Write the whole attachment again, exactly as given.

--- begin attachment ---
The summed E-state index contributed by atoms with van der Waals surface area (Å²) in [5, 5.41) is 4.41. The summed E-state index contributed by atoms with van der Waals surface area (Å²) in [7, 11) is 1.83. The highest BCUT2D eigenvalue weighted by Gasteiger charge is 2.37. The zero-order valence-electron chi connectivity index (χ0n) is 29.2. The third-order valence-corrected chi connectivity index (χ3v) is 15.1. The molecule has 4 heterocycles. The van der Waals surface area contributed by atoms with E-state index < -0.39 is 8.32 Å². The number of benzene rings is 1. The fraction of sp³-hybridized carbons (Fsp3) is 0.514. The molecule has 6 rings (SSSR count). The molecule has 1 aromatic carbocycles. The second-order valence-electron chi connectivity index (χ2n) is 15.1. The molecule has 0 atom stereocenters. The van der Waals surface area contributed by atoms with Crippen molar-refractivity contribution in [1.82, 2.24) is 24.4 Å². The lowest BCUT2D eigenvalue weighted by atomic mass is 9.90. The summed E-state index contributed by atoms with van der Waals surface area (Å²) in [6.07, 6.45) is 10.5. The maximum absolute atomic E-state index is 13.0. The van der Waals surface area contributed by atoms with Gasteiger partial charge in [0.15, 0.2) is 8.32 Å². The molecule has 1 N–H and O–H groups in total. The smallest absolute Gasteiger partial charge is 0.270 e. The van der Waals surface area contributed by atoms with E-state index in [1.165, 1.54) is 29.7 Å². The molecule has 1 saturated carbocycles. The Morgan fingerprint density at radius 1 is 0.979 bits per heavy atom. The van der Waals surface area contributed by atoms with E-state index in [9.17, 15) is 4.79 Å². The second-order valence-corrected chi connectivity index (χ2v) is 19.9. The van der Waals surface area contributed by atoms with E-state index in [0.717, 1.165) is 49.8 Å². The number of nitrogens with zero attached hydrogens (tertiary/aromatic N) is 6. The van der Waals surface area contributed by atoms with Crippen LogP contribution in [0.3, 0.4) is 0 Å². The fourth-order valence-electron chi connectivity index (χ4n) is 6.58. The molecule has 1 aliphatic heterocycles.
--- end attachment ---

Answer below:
The summed E-state index contributed by atoms with van der Waals surface area (Å²) in [5, 5.41) is 4.41. The summed E-state index contributed by atoms with van der Waals surface area (Å²) in [7, 11) is 1.83. The highest BCUT2D eigenvalue weighted by Gasteiger charge is 2.37. The zero-order valence-electron chi connectivity index (χ0n) is 29.2. The third-order valence-corrected chi connectivity index (χ3v) is 15.1. The molecule has 4 heterocycles. The van der Waals surface area contributed by atoms with E-state index < -0.39 is 8.32 Å². The number of benzene rings is 1. The fraction of sp³-hybridized carbons (Fsp3) is 0.514. The molecule has 6 rings (SSSR count). The molecule has 1 aromatic carbocycles. The second-order valence-electron chi connectivity index (χ2n) is 15.1. The molecule has 0 atom stereocenters. The van der Waals surface area contributed by atoms with Crippen molar-refractivity contribution in [1.82, 2.24) is 24.4 Å². The lowest BCUT2D eigenvalue weighted by atomic mass is 9.90. The summed E-state index contributed by atoms with van der Waals surface area (Å²) in [6.07, 6.45) is 10.5. The maximum absolute atomic E-state index is 13.0. The van der Waals surface area contributed by atoms with Gasteiger partial charge in [0.15, 0.2) is 8.32 Å². The molecule has 1 N–H and O–H groups in total. The smallest absolute Gasteiger partial charge is 0.270 e. The van der Waals surface area contributed by atoms with E-state index in [1.165, 1.54) is 29.7 Å². The molecule has 1 saturated carbocycles. The Morgan fingerprint density at radius 1 is 0.979 bits per heavy atom. The van der Waals surface area contributed by atoms with E-state index in [9.17, 15) is 4.79 Å². The second-order valence-corrected chi connectivity index (χ2v) is 19.9. The van der Waals surface area contributed by atoms with E-state index in [0.717, 1.165) is 49.8 Å². The number of nitrogens with zero attached hydrogens (tertiary/aromatic N) is 6. The van der Waals surface area contributed by atoms with Crippen LogP contribution in [0.3, 0.4) is 0 Å². The fourth-order valence-electron chi connectivity index (χ4n) is 6.58. The molecule has 1 aliphatic heterocycles.